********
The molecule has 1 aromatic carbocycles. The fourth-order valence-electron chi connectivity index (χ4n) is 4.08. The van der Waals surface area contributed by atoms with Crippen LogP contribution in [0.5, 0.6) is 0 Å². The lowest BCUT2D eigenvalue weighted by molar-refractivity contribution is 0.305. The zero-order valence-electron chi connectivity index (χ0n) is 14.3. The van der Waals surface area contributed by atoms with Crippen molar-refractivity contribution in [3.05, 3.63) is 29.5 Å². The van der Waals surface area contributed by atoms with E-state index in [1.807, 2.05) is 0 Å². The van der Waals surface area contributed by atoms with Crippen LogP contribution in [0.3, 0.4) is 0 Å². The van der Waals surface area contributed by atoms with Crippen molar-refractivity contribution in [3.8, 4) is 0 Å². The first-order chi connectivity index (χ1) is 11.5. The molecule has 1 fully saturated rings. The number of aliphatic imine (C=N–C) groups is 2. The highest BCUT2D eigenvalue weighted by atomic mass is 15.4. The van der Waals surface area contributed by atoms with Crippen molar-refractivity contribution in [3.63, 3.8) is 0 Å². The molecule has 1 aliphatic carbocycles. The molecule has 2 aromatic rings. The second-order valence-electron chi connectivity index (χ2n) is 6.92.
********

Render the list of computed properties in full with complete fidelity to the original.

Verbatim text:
The molecule has 1 aromatic carbocycles. The fourth-order valence-electron chi connectivity index (χ4n) is 4.08. The van der Waals surface area contributed by atoms with Crippen LogP contribution in [0.5, 0.6) is 0 Å². The lowest BCUT2D eigenvalue weighted by molar-refractivity contribution is 0.305. The zero-order valence-electron chi connectivity index (χ0n) is 14.3. The van der Waals surface area contributed by atoms with Crippen molar-refractivity contribution in [3.05, 3.63) is 29.5 Å². The van der Waals surface area contributed by atoms with E-state index in [1.807, 2.05) is 0 Å². The van der Waals surface area contributed by atoms with Crippen LogP contribution in [0.3, 0.4) is 0 Å². The van der Waals surface area contributed by atoms with Crippen molar-refractivity contribution in [3.8, 4) is 0 Å². The first-order chi connectivity index (χ1) is 11.5. The molecule has 1 fully saturated rings. The number of aliphatic imine (C=N–C) groups is 2. The highest BCUT2D eigenvalue weighted by atomic mass is 15.4. The van der Waals surface area contributed by atoms with Crippen molar-refractivity contribution in [3.63, 3.8) is 0 Å². The molecule has 1 aliphatic carbocycles. The molecule has 2 aromatic rings. The second-order valence-electron chi connectivity index (χ2n) is 6.92.